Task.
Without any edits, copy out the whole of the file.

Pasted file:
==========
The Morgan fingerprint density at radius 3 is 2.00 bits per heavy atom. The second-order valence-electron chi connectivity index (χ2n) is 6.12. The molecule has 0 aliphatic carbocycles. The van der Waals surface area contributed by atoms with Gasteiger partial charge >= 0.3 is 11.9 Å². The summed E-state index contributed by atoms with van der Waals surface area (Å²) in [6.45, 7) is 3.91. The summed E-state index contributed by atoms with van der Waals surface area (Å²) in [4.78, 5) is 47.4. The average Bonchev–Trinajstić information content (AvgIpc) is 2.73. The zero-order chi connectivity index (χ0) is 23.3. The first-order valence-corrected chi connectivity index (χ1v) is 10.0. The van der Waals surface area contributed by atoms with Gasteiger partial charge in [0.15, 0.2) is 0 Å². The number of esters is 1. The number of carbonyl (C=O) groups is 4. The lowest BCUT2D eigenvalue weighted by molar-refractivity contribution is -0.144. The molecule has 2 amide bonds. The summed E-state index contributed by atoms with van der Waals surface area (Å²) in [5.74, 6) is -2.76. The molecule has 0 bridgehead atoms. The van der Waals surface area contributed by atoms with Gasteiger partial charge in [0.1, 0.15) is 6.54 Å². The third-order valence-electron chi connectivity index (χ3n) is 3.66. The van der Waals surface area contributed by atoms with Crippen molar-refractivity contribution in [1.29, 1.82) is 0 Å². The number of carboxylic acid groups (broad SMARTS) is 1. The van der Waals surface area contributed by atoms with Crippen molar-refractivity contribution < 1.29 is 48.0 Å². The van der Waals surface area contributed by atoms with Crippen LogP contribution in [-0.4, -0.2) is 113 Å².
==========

The Morgan fingerprint density at radius 3 is 2.00 bits per heavy atom. The second-order valence-electron chi connectivity index (χ2n) is 6.12. The molecule has 0 aliphatic carbocycles. The van der Waals surface area contributed by atoms with Gasteiger partial charge >= 0.3 is 11.9 Å². The summed E-state index contributed by atoms with van der Waals surface area (Å²) in [6.45, 7) is 3.91. The summed E-state index contributed by atoms with van der Waals surface area (Å²) in [4.78, 5) is 47.4. The average Bonchev–Trinajstić information content (AvgIpc) is 2.73. The zero-order chi connectivity index (χ0) is 23.3. The first-order valence-corrected chi connectivity index (χ1v) is 10.0. The van der Waals surface area contributed by atoms with Gasteiger partial charge in [0.15, 0.2) is 0 Å². The number of esters is 1. The number of carbonyl (C=O) groups is 4. The lowest BCUT2D eigenvalue weighted by molar-refractivity contribution is -0.144. The molecule has 2 amide bonds. The summed E-state index contributed by atoms with van der Waals surface area (Å²) in [5.74, 6) is -2.76. The molecule has 0 bridgehead atoms. The van der Waals surface area contributed by atoms with Gasteiger partial charge in [0.1, 0.15) is 6.54 Å². The third-order valence-electron chi connectivity index (χ3n) is 3.66. The van der Waals surface area contributed by atoms with Crippen molar-refractivity contribution in [1.29, 1.82) is 0 Å². The number of carboxylic acid groups (broad SMARTS) is 1. The van der Waals surface area contributed by atoms with Crippen molar-refractivity contribution < 1.29 is 48.0 Å². The van der Waals surface area contributed by atoms with Crippen LogP contribution in [-0.4, -0.2) is 113 Å².